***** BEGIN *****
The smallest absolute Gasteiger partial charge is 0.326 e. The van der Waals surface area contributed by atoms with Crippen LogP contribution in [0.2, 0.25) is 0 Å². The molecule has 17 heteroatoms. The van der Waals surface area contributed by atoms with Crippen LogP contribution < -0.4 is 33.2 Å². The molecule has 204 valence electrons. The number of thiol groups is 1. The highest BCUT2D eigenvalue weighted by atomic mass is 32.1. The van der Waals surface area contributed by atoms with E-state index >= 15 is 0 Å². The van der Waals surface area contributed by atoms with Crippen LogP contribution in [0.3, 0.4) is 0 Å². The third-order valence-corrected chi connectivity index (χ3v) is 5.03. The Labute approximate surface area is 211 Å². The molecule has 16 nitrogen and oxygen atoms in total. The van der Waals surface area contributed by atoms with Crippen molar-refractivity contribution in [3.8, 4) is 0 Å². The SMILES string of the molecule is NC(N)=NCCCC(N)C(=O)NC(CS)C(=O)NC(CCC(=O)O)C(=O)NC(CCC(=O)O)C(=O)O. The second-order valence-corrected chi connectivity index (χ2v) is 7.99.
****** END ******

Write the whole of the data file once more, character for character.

The smallest absolute Gasteiger partial charge is 0.326 e. The van der Waals surface area contributed by atoms with Crippen LogP contribution in [0.2, 0.25) is 0 Å². The molecule has 17 heteroatoms. The van der Waals surface area contributed by atoms with Crippen LogP contribution < -0.4 is 33.2 Å². The molecule has 204 valence electrons. The number of thiol groups is 1. The highest BCUT2D eigenvalue weighted by atomic mass is 32.1. The van der Waals surface area contributed by atoms with E-state index >= 15 is 0 Å². The van der Waals surface area contributed by atoms with Crippen LogP contribution in [0.3, 0.4) is 0 Å². The third-order valence-corrected chi connectivity index (χ3v) is 5.03. The Labute approximate surface area is 211 Å². The molecule has 16 nitrogen and oxygen atoms in total. The van der Waals surface area contributed by atoms with Crippen molar-refractivity contribution in [3.8, 4) is 0 Å². The SMILES string of the molecule is NC(N)=NCCCC(N)C(=O)NC(CS)C(=O)NC(CCC(=O)O)C(=O)NC(CCC(=O)O)C(=O)O. The second-order valence-corrected chi connectivity index (χ2v) is 7.99.